Polling Place, Nov. 8, 2016: Clinton's chances at 99 percent

Polling Place, Nov. 8, 2016: Clinton's chances at 99 percent

With the big day finally upon us, here's one final updated snapshot of the race for president, as broken down by the number crunchers at ELECTION ANALYTICS, a nonpartisan website developed by UI Professor Sheldon Jacobson and his students that analyzes state polling data.

Election Analytics gives Hillary Clinton a greater than 99 percent chance of being named the 45th president, with a 304-233 margin of victory in the Electoral College. Under a very strong Republication swing for undecided voters, she still has a 90 percent chance of winning, with a 287-251 margin of victory.

There are six primary battleground states to watch. Donald Trump appears to be in position to win three (Arizona, Iowa, Ohio), with Nevada also leaning in his favor. The other two are wild cards, with a slight lean toward Clinton in North Carolina and a slight lean for Trump in Florida.

Without Florida, Nevada and North Carolina, Trump's path to victory evaporates. New Hampshire has come into play for him, but it will only be important if he wins the six primary battleground states.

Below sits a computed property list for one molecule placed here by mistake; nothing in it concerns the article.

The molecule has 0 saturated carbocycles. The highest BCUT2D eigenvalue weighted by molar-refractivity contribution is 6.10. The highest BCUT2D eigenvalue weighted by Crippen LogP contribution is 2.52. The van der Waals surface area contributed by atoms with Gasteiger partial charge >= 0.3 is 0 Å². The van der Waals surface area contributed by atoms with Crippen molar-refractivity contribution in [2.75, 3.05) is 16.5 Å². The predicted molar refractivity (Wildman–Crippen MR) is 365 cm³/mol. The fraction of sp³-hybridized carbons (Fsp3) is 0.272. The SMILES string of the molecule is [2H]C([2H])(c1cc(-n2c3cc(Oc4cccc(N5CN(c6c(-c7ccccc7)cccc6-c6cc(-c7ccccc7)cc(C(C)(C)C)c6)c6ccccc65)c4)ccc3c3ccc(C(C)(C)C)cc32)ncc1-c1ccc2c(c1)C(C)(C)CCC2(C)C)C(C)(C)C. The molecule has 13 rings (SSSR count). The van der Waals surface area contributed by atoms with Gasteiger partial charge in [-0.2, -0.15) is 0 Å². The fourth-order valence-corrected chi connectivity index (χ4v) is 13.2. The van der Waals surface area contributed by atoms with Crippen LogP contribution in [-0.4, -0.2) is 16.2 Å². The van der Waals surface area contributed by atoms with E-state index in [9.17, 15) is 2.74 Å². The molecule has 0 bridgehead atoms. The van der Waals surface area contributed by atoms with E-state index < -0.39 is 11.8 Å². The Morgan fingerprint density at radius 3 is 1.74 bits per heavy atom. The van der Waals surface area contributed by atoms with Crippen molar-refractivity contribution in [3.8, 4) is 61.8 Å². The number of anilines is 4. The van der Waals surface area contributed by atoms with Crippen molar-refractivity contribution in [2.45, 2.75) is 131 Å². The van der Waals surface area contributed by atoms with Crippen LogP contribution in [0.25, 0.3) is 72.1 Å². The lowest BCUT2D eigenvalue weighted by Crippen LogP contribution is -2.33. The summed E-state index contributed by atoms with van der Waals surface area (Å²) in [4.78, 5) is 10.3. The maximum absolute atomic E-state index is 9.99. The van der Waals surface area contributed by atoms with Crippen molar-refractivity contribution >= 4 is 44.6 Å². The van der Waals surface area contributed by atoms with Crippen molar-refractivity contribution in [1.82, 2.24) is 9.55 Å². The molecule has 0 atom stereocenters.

Colorado is an even longer shot than New Hampshire for Trump, and Big Ten states Michigan, Minnesota, Pennsylvania and Wisconsin all appear to be stretches for him.

If Clinton wins Florida, she wins the election. If Trump wins Florida and Clinton wins North Carolina, she forces Trump to take a state like Pennsylvania, where polls show him to be significantly behind.

Six key races continue to be the focus in the Senate. Election Analytics gives Missouri, New Hampshire and North Carolina a lean to the Republican candidates, and Pennsylvania a lean to the Democrats. Indiana and Nevada are true toss-ups.

The chance of a tie now stands at 20 percent, with the chance of the GOP retaining control of the Senate at 74 percent, the most likely scenario.

FOR MORE: Visit electionanalytics.cs.illinois.edu

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787 wrote on November 09, 2016 at 5:11 am

A 99% chance of WHO winning?

Do us all a favor and make a learning experience out of it, Professor Jacobson.  Break it down and figure out how this went so badly wrong.